Jpmorgan Chase Bank Deposit Slip

Bank Of America Top Wells Fargo And JPMorgan In Most Consumer Complaints: CFPB.

Of all the Banks in the United States,
Bank of America

Bank of America (NYSE: BAC TYO: 8648 ) is the largest commercial bank in the United States in terms of deposits, and the largest company of its kind in the world.
 Corp. (
NYSE

:
(http://data.cnbc.com/quotes/BAC)
BAC

abbr.
blood alcohol concentration
 ) has by far the most unsatisfied
customer base. According to a recent review by the
(http://www.consumerfinance.gov/) Consumer Financial Protection Bureau
(http://www.consumerfinance.gov/complaintdatabase/) complaint database ,
the bank has racked up the most consumer complaints to the
CFPB

 since
2011 — 20,512 complaints (and counting) to be exact.

The database, unveiled Thursday, shows Bank of America (BofA)
easily trumping Wells Fargo (NYSE: (http://data.cnbc.com/quotes/WFC)
WFC

WFC Wide-Field Camera
WFC World Financial Center
WFC Workforce Center
WFC World Federation of Chiropractic
WFC World Food Council
 ) which had more than 12,000 complaints against it. Coming in at number
three was JPMorgan Chase (NYSE: (http://data.cnbc.com/quotes/WFC)
JPM

JPM Juan Pablo Montoya
JPM Jabatan Perdana Menteri
JPM Journal of Property Management
 ),
the biggest U.S. bank by assets, which had less than 10,000 complaints
against it.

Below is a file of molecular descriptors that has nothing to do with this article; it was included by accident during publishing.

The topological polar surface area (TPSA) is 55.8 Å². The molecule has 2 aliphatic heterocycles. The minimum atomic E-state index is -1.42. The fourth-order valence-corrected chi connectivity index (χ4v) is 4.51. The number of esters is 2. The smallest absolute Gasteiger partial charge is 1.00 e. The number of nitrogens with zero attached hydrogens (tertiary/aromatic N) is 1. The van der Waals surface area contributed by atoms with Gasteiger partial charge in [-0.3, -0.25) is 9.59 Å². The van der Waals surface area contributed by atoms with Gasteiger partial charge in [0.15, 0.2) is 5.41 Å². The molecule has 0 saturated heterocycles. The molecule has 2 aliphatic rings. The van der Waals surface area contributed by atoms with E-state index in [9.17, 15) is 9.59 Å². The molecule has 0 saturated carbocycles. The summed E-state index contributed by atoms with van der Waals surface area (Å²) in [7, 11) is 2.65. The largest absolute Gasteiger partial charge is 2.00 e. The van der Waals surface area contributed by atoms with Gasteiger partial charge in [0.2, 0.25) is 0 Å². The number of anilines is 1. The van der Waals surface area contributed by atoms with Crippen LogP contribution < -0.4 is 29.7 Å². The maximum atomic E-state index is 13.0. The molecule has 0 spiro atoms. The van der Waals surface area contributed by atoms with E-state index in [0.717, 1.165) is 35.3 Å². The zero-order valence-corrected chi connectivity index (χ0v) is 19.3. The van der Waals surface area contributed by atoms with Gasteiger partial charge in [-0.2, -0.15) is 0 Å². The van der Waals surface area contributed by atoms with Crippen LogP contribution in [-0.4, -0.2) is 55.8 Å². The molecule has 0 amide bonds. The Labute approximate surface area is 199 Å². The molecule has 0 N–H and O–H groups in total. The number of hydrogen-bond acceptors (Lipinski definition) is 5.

Numbers released by the CFPB suggest that the majority, or nearly
55 percent, of the more than 90,000 complaints filed with the agency
relate to mortgages, the latest sign of the problems banks face in
response to a swell in the amount of foreclosures. Mortgage-related
complaints from BofA customers account for about 31 percent of all
mortgage-related complaints. Wells Fargo accounted for about 16 percent,
while JPMorgan accounted for about 10.

A spokesman for BofA told the Wall Street Journal that most of the
complaints against the bank have been resolved. “The servicing of
mortgage loans in delinquency or foreclosure predictably results in more
frequent customer concerns, as reflected in figures for all institutions
in the report,” the spokesman said. “We have been intensely
focused on improving the process for our mortgage servicing
customers.”

BofA has been seemingly digging its way out of the hole that
created the ordeal, which many consider to be its unfortunate purchase
of Countrywide Financial during the crisis in 2008.

According to the WSJ, the bank has scaled back mortgage lending
operations by cutting off relationships with mortgage brokers. The bank
slipped to the fifth-largest mortgage lender in the U.S. in the fourth
quarter of last year, according to trade publication Inside Mortgage
Finance, but remains the second-largest servicer of mortgage loans.

Despite the severity of the damage that information could do to the
reputation of these banks, The
(http://en.wikipedia.org/wiki/Dodd%E2%80%93Frank_Wall_Street_Reform_and_Consumer_Protection_Act) 2010 Dodd-Frank financial law states that the
CFPB has the right to make a complaint database accessible to the
public.

While officials suggest that the database will help consumers make
better decisions and give regulators a tool to track and better police
the financial industry, thebanking industry, which has by no surprise
opposed the release of the data, criticized the CFPB’s move.

“A better service to consumers would have allowed for
collaboration between the CFPB and financial institutions to determine
if a complaint is indeed valid, prior to publication,” Richard
Hunt, chief executive of the Consumer Bankers Association, told the WSJ.

In its report, the CFPB provided limited detail about specific
complaints and did not validate the factual charges behind them.
Regardless, bureau officials said they verify that each consumer is an
actual customer of a financial institution before adding a complaint to
the database.